Press. It was now assigned to General Williams' Brigade and in less than
a week ordered on board the steamers _Burton_ and _Diana_ for Baton
Rouge where it arrived on June 1. "Here we found our old Eastern Shore
comrades, the 4th Wisconsin and 6th Michigan regiments, who greeted us
with hearty cheers and still more to the point furnished us with hot
coffee." During this time the men were sent on scouting expeditions
capturing some prisoners, seizing everything of value and burning some
of the plantations which served as Confederate strongholds. On one of
these expeditions the left section together with the 30th Massachusetts
and two companies of the 4th Wisconsin captured 40,000 lbs. of sugar,
molasses, cattle, sheep, mules, and wagons, and took prisoners one
lieutenant and four privates.

The battery now prepared to join in the expedition against Vicksburg and
on the 22d of June landed at Ellis Cliff in order to dislodge a hostile
force that had fired the day before on the Union transports passing up
the river. After a seven miles' march through the woods the enemy's camp
was reached where fires were burning and beans boiling but the occupants
had left in a hurry. The captain of the band was however captured in his
carriage. Two days later a similar movement was made at Grand Gulf where
the Confederates were driven from their position, five prisoners taken
and the town and railroad destroyed. Under the date June 24, "3 A. M.
Steamers with infantry and battery on board sailed up a bayou to get in
the rear of Grand Gulf. 10 A. M. Landed at Berry's Plantation. Formed
line of march, 4th Wisconsin and right half of battery in advance.
Marched two miles and found a small force of the enemy in the woods who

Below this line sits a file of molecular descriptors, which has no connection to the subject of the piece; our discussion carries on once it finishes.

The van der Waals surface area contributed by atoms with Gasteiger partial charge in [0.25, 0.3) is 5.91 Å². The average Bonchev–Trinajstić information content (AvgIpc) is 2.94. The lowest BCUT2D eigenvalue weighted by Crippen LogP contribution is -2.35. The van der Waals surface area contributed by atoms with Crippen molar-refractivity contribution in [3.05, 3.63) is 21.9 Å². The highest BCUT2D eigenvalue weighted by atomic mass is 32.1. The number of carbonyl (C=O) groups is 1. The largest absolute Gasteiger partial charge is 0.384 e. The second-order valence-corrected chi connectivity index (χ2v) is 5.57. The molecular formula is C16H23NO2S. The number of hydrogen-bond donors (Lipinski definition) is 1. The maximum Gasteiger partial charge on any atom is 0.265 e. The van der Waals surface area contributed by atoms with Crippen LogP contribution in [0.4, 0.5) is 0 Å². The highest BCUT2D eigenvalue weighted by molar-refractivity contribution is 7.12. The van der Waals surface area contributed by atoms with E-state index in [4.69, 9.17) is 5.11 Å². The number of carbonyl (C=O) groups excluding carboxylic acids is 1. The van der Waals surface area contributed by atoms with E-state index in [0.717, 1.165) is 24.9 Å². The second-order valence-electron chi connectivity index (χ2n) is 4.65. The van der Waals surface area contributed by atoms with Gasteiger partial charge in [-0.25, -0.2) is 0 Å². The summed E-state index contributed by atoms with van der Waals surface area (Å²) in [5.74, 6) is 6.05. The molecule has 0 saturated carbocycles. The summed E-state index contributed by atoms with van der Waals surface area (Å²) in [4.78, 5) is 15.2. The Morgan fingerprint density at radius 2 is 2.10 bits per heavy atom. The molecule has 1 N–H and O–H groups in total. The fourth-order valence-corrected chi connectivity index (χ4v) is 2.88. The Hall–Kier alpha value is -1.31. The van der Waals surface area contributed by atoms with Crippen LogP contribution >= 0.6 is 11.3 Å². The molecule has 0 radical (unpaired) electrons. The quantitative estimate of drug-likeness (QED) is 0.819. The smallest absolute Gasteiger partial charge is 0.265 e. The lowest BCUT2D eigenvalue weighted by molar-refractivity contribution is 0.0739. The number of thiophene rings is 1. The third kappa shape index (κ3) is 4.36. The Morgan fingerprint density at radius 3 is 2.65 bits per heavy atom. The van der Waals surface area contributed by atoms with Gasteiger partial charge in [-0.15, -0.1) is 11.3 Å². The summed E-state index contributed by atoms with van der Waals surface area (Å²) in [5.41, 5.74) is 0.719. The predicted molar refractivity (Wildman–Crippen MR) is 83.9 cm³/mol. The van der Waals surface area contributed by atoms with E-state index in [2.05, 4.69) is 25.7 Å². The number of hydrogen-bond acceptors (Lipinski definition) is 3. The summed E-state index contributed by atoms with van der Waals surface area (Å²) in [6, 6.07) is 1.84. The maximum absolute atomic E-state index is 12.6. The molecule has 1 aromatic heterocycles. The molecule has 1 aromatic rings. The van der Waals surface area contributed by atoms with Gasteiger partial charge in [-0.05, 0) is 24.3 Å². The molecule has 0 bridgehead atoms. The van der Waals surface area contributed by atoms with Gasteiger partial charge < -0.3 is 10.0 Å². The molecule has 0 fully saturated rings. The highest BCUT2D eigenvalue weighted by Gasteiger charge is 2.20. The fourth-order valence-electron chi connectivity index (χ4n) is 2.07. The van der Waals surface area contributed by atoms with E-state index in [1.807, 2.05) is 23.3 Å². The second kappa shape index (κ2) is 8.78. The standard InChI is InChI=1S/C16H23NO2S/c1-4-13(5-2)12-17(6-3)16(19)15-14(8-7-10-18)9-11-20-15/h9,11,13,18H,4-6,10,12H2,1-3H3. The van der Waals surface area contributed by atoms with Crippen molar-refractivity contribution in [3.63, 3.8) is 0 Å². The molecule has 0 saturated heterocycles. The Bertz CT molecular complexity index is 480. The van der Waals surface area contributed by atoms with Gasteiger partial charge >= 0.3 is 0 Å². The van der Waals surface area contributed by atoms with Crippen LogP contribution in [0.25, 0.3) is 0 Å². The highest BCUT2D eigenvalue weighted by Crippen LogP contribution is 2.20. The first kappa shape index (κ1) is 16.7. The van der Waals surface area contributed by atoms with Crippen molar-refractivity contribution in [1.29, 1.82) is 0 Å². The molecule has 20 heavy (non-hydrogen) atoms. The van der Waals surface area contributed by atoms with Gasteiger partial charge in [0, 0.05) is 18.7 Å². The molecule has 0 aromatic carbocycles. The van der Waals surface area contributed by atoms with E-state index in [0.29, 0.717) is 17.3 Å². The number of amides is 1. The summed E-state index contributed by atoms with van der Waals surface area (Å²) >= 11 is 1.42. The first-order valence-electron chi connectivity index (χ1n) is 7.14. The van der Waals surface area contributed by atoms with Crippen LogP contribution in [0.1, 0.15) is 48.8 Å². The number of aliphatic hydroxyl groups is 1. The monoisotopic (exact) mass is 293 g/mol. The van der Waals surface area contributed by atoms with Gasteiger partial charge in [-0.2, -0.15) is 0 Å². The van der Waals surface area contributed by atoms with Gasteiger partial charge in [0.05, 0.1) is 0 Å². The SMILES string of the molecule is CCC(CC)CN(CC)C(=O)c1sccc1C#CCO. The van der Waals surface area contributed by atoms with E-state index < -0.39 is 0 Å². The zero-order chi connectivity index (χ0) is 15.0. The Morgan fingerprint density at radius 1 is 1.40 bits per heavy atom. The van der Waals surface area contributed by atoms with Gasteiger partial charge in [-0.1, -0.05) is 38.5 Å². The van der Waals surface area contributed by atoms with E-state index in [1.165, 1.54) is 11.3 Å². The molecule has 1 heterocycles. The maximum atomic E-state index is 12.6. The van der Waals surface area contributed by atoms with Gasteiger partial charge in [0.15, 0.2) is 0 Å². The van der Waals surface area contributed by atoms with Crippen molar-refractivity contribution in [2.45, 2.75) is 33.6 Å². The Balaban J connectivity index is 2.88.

fired on our infantry. Colonel Paine ordered the right piece to the
front. He did not have to wait long for my horses were ready for a jump.
We soon reached the woods, fired a few shots at the enemy who saved
themselves by getting on board a train and steaming away. Fired at train
and struck the rear car completely shattering it. Marched five miles,
found enemy's camp on fire vacated an hour previous. Then into Grand
Gulf where we burned every building and destroyed the railroad track."
_J. S. Knowlton._

Two days later the expedition arrived at Point de Soto, three miles
below Vicksburg, where the battery was first under fire and had its
first lesson in real fighting. The occasion for this was incidental to
the passage of Farragut's fleet up the river. Farragut had received most
urgent Letters from the Navy Department urging upon him the clearing of
the Mississippi, Vicksburg being then the only point in the possession
of the Confederates. Although he felt that it was impossible to take the
city without a large land force, he prepared at once to make the
attempt. Sending on in advance a flotilla of mortar boats under
Commander D. D. Porter he followed with his fleet of three ships and
seven gunboats accompanied by ten transports carrying General Williams'
Brigade of four regiments and two batteries--the 2d and the 6th